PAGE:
For more about Kathryn Jane and her books, visit


11 thoughts on “Grab and Go

  1. This is a well thought out list! My hus­band and I just recently opened a store sell­ing dis­as­ter and emer­gency sup­plies (we live in Tor­nado Alley in Texas) because we believe in being pre­pared and also saw a need to help peo­ple start plan­ning. We’ve met lots of peo­ple that are just start­ing to ‘prep’ and oth­ers that are light years ahead of us. We hope to start hav­ing some classes on var­i­ous sub­jects as well (like how to start a ‘go bag’). A really good and timely post. Thank you!

    • Hi Karen,
      Sounds like you’re start­ing up a great busi­ness!
      I had such a tough time whit­tling my list down to the basics :) My grab and go has lots more than this, plus I have a sep­a­rate one for every fam­ily mem­ber and the pets.

      Emer­gency Pre­pared­ness was one of my favorite Uni­ver­sity pro­grams and I just love shar­ing what I learned. So like you, I have lots of teach­ing planned. One online course in Novem­ber, and another booked for Next May.

      Good luck with your projects, and kudos for help­ing folks get started.

    • Hi Nancy,
      Boy yes, don’t for­get those keys :) I’ve got spares in my grab and go, plus my ‘click free’ backup portable hard drive.
      But I con­fess to being even more para­noid — I email backup files to myself and a friend while I’m work­ing on my books.
      thanks for drop­ping by today :)

  2. Thanks for being my guest with this timely and impor­tant infor­ma­tion. I used to live in the canyons in the Los Ange­les area, where brush fires were a con­cern. My mom had lists posted inside a closet door of each room item­iz­ing what needed to be grabbed.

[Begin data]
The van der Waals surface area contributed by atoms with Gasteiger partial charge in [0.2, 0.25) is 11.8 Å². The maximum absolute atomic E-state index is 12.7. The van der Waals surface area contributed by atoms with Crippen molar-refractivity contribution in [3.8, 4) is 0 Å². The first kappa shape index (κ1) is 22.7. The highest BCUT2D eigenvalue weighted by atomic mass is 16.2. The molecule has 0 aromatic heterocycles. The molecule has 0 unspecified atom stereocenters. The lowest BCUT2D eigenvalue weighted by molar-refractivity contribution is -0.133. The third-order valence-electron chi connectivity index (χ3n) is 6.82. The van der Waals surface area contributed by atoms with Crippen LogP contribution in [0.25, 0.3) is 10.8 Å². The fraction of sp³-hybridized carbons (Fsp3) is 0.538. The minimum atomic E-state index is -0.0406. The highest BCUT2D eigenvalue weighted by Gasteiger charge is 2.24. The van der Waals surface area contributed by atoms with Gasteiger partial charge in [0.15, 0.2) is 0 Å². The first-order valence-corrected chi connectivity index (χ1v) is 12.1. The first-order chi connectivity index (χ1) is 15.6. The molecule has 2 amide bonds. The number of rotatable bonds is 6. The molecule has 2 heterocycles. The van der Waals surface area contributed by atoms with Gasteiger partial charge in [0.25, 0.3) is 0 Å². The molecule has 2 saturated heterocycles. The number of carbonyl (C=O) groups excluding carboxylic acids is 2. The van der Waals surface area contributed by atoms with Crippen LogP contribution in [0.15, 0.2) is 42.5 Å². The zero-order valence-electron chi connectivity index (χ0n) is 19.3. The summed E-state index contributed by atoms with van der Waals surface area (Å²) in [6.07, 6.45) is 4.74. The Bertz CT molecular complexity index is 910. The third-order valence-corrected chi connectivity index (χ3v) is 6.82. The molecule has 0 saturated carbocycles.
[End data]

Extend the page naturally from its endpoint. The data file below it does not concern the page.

• Hey Terry,

      Thanks for hav­ing me!

      Sounds like your Mom was smart and prepared.

      So many of us don’t want to think “what if”, but now that I have, I’m amazed at the peace of mind that comes with planning.

      I’ve been fol­low­ing the Flood­ing tragedy in Alberta, and wish­ing I could have helped some of those peo­ple out. There were so many with no idea how to locate miss­ing friends and fam­ily — one pre­planned out-of-town-contact could have saved so many of those frayed nerves :(

      Again, thanks for let­ting me share my info on Terry’s Place :)

      And heck, as a writer, it helps me with sto­ries and char­ac­ter­i­za­tion too :)

  3. What a great post, Kathy! Like you, I hope we never have to use a grab and go bag. But being pre­pared is always a stress reliever, isn’t it?

    • Thanks Melia, absolutely, like the old “break glass in case of emer­gency” … one hopes to never break that glass, yet we’re happy as heck that it’s an option :)

  4. A cou­ple of days late but the infor­ma­tion isn’t time restricted. I shared it on face­book and tweeted. I will have to work on this for myself. What about your lap­top, do you have one? Would you sug­gest keep­ing it packed and ready when you shut down at night? I live off my lap­top lol.

    • Thanks for shar­ing Kathy!

      Yes, the joy of a Grab and Go is that it is yours. You can put in what­ever you need, or don’t think you can do without.

      I highly rec­om­mend start­ing with mak­ing a list or ten, then whit­tle it down, or make a cou­ple of bags, like one with fam­ily pho­tos that you can grab or move to a safer place before you leave — in the attic if it’s a flood, or in the freezer if it’s a wild­fire. (I can go on and on with ideas :) that’s why I’m writ­ing a book and start­ing on-line classes in the next few months :)

      While I per­son­ally have a backup hard drive that I store in my Grab and Go, if I had time, I’d grab my lap­top too — and yes, I always know exactly where it is :)